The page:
Craving food from the lands of Greece, Turkey, and Morocco? You won’t find as many Mediterranean and Middle Eastern joints in Singapore as you would Japanese or Italian restaurants – but there's no denying that the cuisine, heavily influenced by Ottoman Empire, is slowly gaining favour here thanks to its fragrant blend of spices and expert use of the grill. Here are our top picks on where to dine Mediterranean and Middle Eastern in Singapore.
This cosy 30-seater is easy to overlook, occupying a small unit in the basement of Zhongshan mall. The restaurant is helmed by Egyptian Chef Khaled Elelimi, who cut his teeth at renowned hotel chains like Shangri-La and Four Seasons. Known for its selection of quality meats, Pistachio's mixed grill for two – a selection of beef and chicken kebabs and lamb chops served with saffron rice is a popular choice, as is the Tomahawk steak with roasted potatoes. It's not on the à la carte menu and has to be ordered three days in advance.
You’ll be forgiven for wanting to dine here solely based on appearances – the establishment’s aesthetic evokes serious Santorini vibes so you can feel like you're on a Greek vacay. Seafood is king here. And the restaurant’s sea-to-table approach means that seafood is flown into Singapore overnight the moment it leaves the Grecian ports of Thessaloniki and Chalkida. Don’t miss the lavraki (European seabass, $9.30/100g) and the light and succulent langoustines ($60).The lunch set menu is a steal as well – a mezze platter or salad, main course and dessert is priced at $32.
It’s commonly said that no one does desserts quite like the Turkish, and we’re inclined to agree. If you’ve got an unrelenting sweet tooth, satiate your cravings at Sofra. The Shaw Tower diner has been serving up Turkish delights such as sutlach ($5.90), a Turkish rice pudding and baklava ($5.90), homemade filo pastry filled with pistachios, and kanafeh ($7.50), cheese pastry baked between two layers of kadaiff (shredded phyllo dough) soaked in syrup.
Hidden behind the buzzy café-bar Fat Prince lies The Ottomani – an opulent, Middle Eastern-inspired restaurant where you can luxuriate on a plush couch while enjoying a meal fit for royalty. Start the meal with a plate of thinly sliced Hokkaido scallops ($24) served with fennel, mojama (salt-cured tuna) and pomelo amba, a tangy that gives a dish some acidity. The cabbage sprouts ($28) cooked over charcoal is another winner. Each mouthful offers a different experience with the mingling of flavours between the sweet potato dumplings, leek kashk and sweet macadamia nuts.
Conveniently nestled in the CBD, Fill a Pita is a much-welcomed respite for worker bees looking to break away from a diet of salad and rice bowls. The joint has some of the best hummus in town, with an undeniable creamy, smooth texture. The menu is also completely vegetarian and halal, with no butter, eggs or milk added ─ great for foodies with dietary restrictions.
Best for bigger groups, Taverna-style Souvlaki Gyromania draws crowds for its fresh salads and generous portions made by its friendly Greek owner. Highlights include the chicken gyros ($18.80) and pita bread ($3.30), crunchy and well-seasoned with paprika, sea salt and oregano best spread with melitzanosalata ($15.80), smoked eggplant with garlic and pepper – not forgetting the baklava ($15.80) for dessert.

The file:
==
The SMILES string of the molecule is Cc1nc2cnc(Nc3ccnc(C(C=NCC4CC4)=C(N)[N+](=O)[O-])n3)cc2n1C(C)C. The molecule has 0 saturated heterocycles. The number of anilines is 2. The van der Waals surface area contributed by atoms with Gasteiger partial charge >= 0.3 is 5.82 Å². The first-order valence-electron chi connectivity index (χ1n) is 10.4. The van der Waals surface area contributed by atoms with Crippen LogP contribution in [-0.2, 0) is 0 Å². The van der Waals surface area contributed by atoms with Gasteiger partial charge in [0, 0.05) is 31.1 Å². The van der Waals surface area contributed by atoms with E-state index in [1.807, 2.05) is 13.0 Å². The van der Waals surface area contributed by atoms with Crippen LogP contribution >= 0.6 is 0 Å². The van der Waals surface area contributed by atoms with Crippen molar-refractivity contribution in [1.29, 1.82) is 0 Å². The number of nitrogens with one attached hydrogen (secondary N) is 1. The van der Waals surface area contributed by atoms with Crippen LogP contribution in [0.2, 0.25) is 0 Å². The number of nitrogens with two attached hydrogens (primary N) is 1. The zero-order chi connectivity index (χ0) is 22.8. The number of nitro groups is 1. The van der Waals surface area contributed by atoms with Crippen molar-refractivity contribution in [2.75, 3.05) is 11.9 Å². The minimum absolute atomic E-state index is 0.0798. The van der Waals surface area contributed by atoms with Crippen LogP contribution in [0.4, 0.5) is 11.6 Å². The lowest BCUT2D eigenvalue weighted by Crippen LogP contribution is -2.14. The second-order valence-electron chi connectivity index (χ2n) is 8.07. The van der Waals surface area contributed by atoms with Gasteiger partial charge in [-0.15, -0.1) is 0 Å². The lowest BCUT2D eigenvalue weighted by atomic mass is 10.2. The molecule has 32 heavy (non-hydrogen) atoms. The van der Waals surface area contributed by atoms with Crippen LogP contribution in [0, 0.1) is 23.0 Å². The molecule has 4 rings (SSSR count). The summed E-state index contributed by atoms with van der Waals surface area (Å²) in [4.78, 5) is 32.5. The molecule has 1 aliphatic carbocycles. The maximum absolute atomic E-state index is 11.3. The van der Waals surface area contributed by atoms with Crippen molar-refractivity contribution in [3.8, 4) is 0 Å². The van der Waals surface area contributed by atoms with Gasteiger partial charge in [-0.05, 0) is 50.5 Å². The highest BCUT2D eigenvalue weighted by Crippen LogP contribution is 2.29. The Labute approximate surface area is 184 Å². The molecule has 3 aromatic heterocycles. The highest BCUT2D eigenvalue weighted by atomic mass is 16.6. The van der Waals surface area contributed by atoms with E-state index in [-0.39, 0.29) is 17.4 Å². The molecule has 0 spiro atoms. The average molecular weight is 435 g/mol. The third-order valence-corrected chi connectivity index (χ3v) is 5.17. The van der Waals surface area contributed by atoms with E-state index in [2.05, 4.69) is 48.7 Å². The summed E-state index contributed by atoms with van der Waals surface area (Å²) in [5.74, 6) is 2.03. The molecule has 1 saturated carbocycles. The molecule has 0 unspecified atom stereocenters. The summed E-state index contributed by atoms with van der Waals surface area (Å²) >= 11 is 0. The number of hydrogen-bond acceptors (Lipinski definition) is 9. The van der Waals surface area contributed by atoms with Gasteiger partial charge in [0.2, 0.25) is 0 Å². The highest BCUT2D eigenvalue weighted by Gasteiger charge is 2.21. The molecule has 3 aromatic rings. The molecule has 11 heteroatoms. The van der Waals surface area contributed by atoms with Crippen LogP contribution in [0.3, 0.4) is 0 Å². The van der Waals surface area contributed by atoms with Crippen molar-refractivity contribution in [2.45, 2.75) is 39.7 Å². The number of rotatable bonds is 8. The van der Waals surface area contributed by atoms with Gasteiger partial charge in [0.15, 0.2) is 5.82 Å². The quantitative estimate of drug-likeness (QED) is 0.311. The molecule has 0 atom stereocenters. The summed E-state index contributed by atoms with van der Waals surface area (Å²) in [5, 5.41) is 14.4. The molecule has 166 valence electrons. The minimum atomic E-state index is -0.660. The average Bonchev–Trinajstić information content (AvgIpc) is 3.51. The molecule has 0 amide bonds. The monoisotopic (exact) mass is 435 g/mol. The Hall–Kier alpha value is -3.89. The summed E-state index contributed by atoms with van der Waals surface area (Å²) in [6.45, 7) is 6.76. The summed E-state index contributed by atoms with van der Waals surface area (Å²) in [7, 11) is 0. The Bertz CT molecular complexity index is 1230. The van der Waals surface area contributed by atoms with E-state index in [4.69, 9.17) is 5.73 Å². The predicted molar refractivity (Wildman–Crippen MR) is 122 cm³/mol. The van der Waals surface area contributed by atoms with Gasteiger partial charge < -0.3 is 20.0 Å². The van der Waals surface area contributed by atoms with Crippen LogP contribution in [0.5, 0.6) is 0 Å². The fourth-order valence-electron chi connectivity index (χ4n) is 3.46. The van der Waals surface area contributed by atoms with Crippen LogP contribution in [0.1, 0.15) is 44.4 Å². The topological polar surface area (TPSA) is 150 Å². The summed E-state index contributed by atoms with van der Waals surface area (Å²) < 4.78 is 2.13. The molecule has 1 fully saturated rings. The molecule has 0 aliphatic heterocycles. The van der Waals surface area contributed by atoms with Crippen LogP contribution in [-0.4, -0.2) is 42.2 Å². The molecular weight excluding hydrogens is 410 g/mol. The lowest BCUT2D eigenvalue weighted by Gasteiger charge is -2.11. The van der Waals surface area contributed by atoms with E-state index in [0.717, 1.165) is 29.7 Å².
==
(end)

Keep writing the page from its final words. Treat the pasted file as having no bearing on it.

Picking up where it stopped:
Artichoke sits on the edge of the Bugis district, within the protective bounds of historical Sculpture Square. The eatery takes up one of the inner former chapel buildings, so despite being situated merely a few feet away from bustling Waterloo Street and Middle Road, the patio and slope-roofed L-shaped structure is almost immune to the throngs and the street traffic’s dust. The food here is comforting Moorish-Middle Eastern, with playful touches – as expected from chef Bjorn Shen. Expect to be blown away by dishes like the lamb adana ($28) and Iberico pork ($34).
Qasr is a chill after-work hangout with good music, a wide selection of spirits and solid mezzes courtesy of head chef Ghazi Georges Khanashat. Start off with Lebanese classics such as Tabbouleh ($10), a light salad of bulgur wheat, chopped parsley, tomato, onions and fresh mint and the shawarma ($24) that comes with your choice of sliced lamb, chicken or beef wrapped in bread and served with fries. We vote for the lamb. Oh, and there’s complimentary wine for the ladies on Thursdays too.
Awarded a Bib Gourmand in 2016’s Micheline Guide, this Arab street-establishment is one of our favourites thanks to its extensive variety kebabs. The Karisik Kebab ($42) is a popular choice, but opt for the Ispanakli Pide ($18) to accompany your meats. It's the Turkish equivalent of a pizza filled with spinach and cheese. Also try the large Meze Tarbagi ($28), a cold appetiser platter packed with hummus, babakanus, saksuka patlican salata, ezme, yaprak sarmasi & rus salatasi, served with piping hot Turkish lavash bread.
The closure of eateries like Pasha and Pastilla Cafe left a palpable gap in the Moroccan dining scene here. Fortunately, Deli Moroccan still remains as a sturdy player. We dig the ever-reliable service, reasonable prices, and highlights such as its tajine plates – slow-cooked stew of meats, fruits and vegetables – like the lamb tajine with apricot ($15), which is sweet, spicy and savoury all at once.
Executive chef Mohammed Hosseini has spent more than 16 years focusing on Persian cuisine culminating in Shabestan, a fine dining restaurant that showcases its heritage. Rice features heavily on the menu – expertly balanced with spices like saffron, fresh herbs and dried fruits. Try the Bahalla Polo Mahicheh ($49), a lamb shank with flavorful Persian rice, lima beans and fresh dill, and end your meal with a luxurious scoop of Persian saffron ice cream ($8), an original recipe of pistachio, cream and saffron. The private dining room accommodates up to 26 people – making it ideal for corporate events or large birthdays.